Georgia Lowe’s, The Bonus, is a work of historical fiction, which offers an eye-opening glimpse into the little known series of events involving the , a collection of World War I veterans, who came from all across the country to gather before Congress and demand the wartime service bonuses that they had been promised years before. This story of systemic neglect of veterans, hard economic times, and the consequences of a failed presidency, is more relevant than ever.
The Bonus recalls the story of Will Hardy, a reporter with recurring shell shock, who arrives with the Los Angeles contingent of the Bonus Army. In the grip of the Great Depression of 1932, fueled by unemployment, hunger and homelessness, 22,000 defiant veterans settle before Congress vowing to stay until 1945 if necessary, until they are given their service bonuses.
Lowe grew up around LA and Hollywood with Bonus Marcher parents in an environment where veteran issues were a part of everyday family conversation. She spent ten years researching for this book, with multiple trips to Washington and the Library of Congress. She currently lives in a small community on the Eastern slope of the California Sierra where she is hard at work on both a prequel and a sequel to The Bonus.
I can honestly say that when I first received this book, and looked at the cover, I thought it was going to be boring. So my friends, here is another reason why you NEVER judge a book by it's cover! The cover has a couple of black and white pictures, that are real photos from the Bonus March on Washington, D.C. If I would have come across this book on a bookstore shelf, I'm sorry to say I probably would have passed it up. However, I was lucky enough to be requested to read and review The Bonus for the author, and I'm so glad that I had the chance to read what it was really about!
I was about twenty pages into this novel and I was completely hooked. Georgia Lowe was able to incorporate not only the physical suffering of soldiers who had returned from WWI, but also the mental/emotional sufferings. P.T.S.D. was not something that people knew about, and men were expected to be "men" and just "get over it." Not only did these men (and some women) see terrible things during WWI, but when they returned it was as though the government had forgotten what they had done for their country! The men were promised a bonus for fighting overseas, but it was not payable until 1945. However, it was the year of 1932, and the people of the country were now fighting The Great Depression, so they were lobbying in order to get their Bonus at present, rather than wait until 1945. Part of the argument to get the bonus early was that it would help to stimulate the economy, which would in turn alleviate the pressure of the Great Depression on some of the American people. Lowe also did an amazing job of incorporating a love story into this book without making it a romance novel.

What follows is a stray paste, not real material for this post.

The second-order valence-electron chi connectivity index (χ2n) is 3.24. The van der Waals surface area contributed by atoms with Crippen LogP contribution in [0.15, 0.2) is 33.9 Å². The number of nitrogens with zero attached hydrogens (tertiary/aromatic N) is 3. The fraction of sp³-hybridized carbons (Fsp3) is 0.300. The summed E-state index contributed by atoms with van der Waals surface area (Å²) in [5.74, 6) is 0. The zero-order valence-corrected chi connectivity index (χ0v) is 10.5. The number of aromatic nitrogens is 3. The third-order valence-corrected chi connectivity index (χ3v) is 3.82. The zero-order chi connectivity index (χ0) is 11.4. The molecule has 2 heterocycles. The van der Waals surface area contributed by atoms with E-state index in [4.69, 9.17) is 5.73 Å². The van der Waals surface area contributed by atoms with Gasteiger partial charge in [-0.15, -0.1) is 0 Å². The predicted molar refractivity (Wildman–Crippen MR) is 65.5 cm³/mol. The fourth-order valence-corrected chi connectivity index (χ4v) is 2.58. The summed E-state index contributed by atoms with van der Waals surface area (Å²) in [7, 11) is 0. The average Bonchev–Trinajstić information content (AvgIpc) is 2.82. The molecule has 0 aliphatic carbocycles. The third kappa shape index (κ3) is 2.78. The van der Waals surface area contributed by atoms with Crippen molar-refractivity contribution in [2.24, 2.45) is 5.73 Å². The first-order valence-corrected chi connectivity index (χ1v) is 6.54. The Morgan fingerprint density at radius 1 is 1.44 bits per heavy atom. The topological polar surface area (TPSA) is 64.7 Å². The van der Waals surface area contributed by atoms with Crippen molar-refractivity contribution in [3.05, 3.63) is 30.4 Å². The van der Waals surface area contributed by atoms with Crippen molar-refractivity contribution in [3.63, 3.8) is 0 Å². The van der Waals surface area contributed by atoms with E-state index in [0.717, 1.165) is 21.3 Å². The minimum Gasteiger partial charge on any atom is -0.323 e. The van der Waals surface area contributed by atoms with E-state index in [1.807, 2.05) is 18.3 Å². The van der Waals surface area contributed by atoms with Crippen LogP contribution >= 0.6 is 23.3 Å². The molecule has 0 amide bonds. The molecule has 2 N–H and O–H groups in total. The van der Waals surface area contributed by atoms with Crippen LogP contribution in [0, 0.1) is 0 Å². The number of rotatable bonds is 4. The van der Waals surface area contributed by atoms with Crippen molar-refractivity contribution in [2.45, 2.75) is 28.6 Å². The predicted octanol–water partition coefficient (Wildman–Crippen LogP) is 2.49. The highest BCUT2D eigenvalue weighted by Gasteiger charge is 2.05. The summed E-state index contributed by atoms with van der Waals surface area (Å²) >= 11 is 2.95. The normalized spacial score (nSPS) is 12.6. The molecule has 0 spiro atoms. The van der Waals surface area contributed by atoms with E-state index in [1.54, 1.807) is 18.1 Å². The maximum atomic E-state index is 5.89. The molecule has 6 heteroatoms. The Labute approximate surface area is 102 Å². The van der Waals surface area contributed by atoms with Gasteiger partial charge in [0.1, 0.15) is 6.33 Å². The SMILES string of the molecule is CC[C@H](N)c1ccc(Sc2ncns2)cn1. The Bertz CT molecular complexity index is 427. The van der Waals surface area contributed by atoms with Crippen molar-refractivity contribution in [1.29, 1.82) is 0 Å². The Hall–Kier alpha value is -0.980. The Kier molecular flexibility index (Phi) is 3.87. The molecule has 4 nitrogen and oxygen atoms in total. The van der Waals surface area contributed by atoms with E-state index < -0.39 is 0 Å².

Anyways, as the story goes, the main character Will (who is a reporter) follows a man named Royal Robertson, who is the leader of the L.A. contingent of veterans; as well as several hundred other men across the country to march on Washington and demand their bonuses. The descriptions by Lowe of what the people who marched on Washington went through was heart breaking. These men had risked their lives, and lost friends and family to WWI, but the government (namely President Hoover) would not pay them the money they had earned because American "didn't have it." The living conditions were horrifying, and the way these men and women were treated was worse than animals. The way the government handled the evacuation of thousands of men, women, and children from the Bonus Camps was shocking. Many of the men and women suffered from PTSD, as well as lacked nutrition and proper clothing. In order to evacuate the veterans and their families, President Hoover and General MacArthur set the Army upon them. They were treated like the enemy, not at all like the heroes that they truly were. They were removed through violence, and tear gas was even thrown into crowds of veterans and their families.
I read this book in two days, because I could not put it down! Anyone who is interested in the early 20th century, or in WWI will love this book. I had never even heard of the Bonus March on Washington until reading this novel. It's such a huge part of history, so it makes me wonder why I had never heard it mentioned in any of my History courses, high school or college level. Georgia Lowe did an amazing job at pulling me into this novel, and also endearing me to the characters. Will and his love Bonnie are such real people, and you don't know until the end of the novel what happens with them, but you're rooting for them the entire time. Also, Will's friends, who he meets while traveling to D.C., are men that as a reader you can't help but care about them and what happens to them.
I would 100% recommend this book. The only negative thing I have to say about this novel is that the cover is boring. The pictures on the cover are interesting, but it makes you think, as a reader, that the book is a history novel, not an amazing story of love and perseverance. I do think the cover would deter some people from buying it. As I said before, it was the perfect example of the phrase, "Don't judge a book by it's cover!"
I would definitely give this novel 4 out of 5 stars!